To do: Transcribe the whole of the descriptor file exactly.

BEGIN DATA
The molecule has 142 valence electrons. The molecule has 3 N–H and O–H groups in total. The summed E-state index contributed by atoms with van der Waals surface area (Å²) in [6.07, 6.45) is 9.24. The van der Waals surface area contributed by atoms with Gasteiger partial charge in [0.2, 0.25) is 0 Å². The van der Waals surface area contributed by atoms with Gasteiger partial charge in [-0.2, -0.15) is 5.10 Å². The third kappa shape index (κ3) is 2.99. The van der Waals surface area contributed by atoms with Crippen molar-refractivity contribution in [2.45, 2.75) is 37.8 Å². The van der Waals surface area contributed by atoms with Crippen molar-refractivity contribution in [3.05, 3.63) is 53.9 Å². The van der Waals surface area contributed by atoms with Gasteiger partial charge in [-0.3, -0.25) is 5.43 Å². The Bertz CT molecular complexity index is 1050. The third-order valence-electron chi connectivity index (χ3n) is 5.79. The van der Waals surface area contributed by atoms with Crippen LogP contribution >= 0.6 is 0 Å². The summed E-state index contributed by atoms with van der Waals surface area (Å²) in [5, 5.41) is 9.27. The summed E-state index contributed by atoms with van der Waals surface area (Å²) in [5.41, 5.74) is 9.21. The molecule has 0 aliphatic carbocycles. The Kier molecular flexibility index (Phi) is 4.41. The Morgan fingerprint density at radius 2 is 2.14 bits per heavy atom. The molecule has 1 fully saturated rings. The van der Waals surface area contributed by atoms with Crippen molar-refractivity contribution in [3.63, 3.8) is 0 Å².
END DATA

The molecule has 142 valence electrons. The molecule has 3 N–H and O–H groups in total. The summed E-state index contributed by atoms with van der Waals surface area (Å²) in [6.07, 6.45) is 9.24. The van der Waals surface area contributed by atoms with Gasteiger partial charge in [0.2, 0.25) is 0 Å². The van der Waals surface area contributed by atoms with Gasteiger partial charge in [-0.2, -0.15) is 5.10 Å². The third kappa shape index (κ3) is 2.99. The van der Waals surface area contributed by atoms with Crippen molar-refractivity contribution in [2.45, 2.75) is 37.8 Å². The van der Waals surface area contributed by atoms with Crippen molar-refractivity contribution in [3.05, 3.63) is 53.9 Å². The van der Waals surface area contributed by atoms with Gasteiger partial charge in [-0.3, -0.25) is 5.43 Å². The Bertz CT molecular complexity index is 1050. The third-order valence-electron chi connectivity index (χ3n) is 5.79. The van der Waals surface area contributed by atoms with Crippen LogP contribution >= 0.6 is 0 Å². The summed E-state index contributed by atoms with van der Waals surface area (Å²) in [5, 5.41) is 9.27. The summed E-state index contributed by atoms with van der Waals surface area (Å²) in [5.41, 5.74) is 9.21. The molecule has 0 aliphatic carbocycles. The Kier molecular flexibility index (Phi) is 4.41. The Morgan fingerprint density at radius 2 is 2.14 bits per heavy atom. The molecule has 1 fully saturated rings. The van der Waals surface area contributed by atoms with Crippen molar-refractivity contribution in [3.63, 3.8) is 0 Å².